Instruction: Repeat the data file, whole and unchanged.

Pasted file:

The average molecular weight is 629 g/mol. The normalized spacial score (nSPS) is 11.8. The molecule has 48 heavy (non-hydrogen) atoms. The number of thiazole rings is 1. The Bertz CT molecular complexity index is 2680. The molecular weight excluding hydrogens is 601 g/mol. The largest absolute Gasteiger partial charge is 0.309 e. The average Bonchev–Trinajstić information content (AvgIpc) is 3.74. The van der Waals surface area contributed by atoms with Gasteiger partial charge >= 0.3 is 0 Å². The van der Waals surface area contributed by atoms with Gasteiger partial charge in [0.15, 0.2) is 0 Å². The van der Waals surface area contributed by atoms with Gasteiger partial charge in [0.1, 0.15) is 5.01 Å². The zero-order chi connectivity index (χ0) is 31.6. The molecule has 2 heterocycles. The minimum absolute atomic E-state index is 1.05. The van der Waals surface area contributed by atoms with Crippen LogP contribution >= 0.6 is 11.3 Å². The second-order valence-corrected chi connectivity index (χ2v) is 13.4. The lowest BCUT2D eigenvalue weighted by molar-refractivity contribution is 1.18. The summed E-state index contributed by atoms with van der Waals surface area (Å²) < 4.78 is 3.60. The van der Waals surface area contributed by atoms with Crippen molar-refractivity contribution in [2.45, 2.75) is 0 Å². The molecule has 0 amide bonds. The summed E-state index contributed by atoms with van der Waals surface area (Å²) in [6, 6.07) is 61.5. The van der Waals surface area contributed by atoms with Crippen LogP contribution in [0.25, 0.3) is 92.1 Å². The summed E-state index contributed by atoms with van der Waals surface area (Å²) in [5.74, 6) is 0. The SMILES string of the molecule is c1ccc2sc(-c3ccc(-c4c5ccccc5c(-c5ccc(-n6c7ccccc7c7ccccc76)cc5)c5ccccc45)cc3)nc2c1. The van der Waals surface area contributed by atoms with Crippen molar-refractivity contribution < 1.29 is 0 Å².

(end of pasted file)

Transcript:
The average molecular weight is 629 g/mol. The normalized spacial score (nSPS) is 11.8. The molecule has 48 heavy (non-hydrogen) atoms. The number of thiazole rings is 1. The Bertz CT molecular complexity index is 2680. The molecular weight excluding hydrogens is 601 g/mol. The largest absolute Gasteiger partial charge is 0.309 e. The average Bonchev–Trinajstić information content (AvgIpc) is 3.74. The van der Waals surface area contributed by atoms with Gasteiger partial charge >= 0.3 is 0 Å². The van der Waals surface area contributed by atoms with Gasteiger partial charge in [0.15, 0.2) is 0 Å². The van der Waals surface area contributed by atoms with Gasteiger partial charge in [0.1, 0.15) is 5.01 Å². The zero-order chi connectivity index (χ0) is 31.6. The molecule has 2 heterocycles. The minimum absolute atomic E-state index is 1.05. The van der Waals surface area contributed by atoms with Crippen LogP contribution >= 0.6 is 11.3 Å². The second-order valence-corrected chi connectivity index (χ2v) is 13.4. The lowest BCUT2D eigenvalue weighted by molar-refractivity contribution is 1.18. The summed E-state index contributed by atoms with van der Waals surface area (Å²) < 4.78 is 3.60. The van der Waals surface area contributed by atoms with Crippen molar-refractivity contribution in [2.45, 2.75) is 0 Å². The molecule has 0 amide bonds. The summed E-state index contributed by atoms with van der Waals surface area (Å²) in [6, 6.07) is 61.5. The van der Waals surface area contributed by atoms with Crippen LogP contribution in [0.25, 0.3) is 92.1 Å². The summed E-state index contributed by atoms with van der Waals surface area (Å²) in [5.74, 6) is 0. The SMILES string of the molecule is c1ccc2sc(-c3ccc(-c4c5ccccc5c(-c5ccc(-n6c7ccccc7c7ccccc76)cc5)c5ccccc45)cc3)nc2c1. The van der Waals surface area contributed by atoms with Crippen molar-refractivity contribution < 1.29 is 0 Å².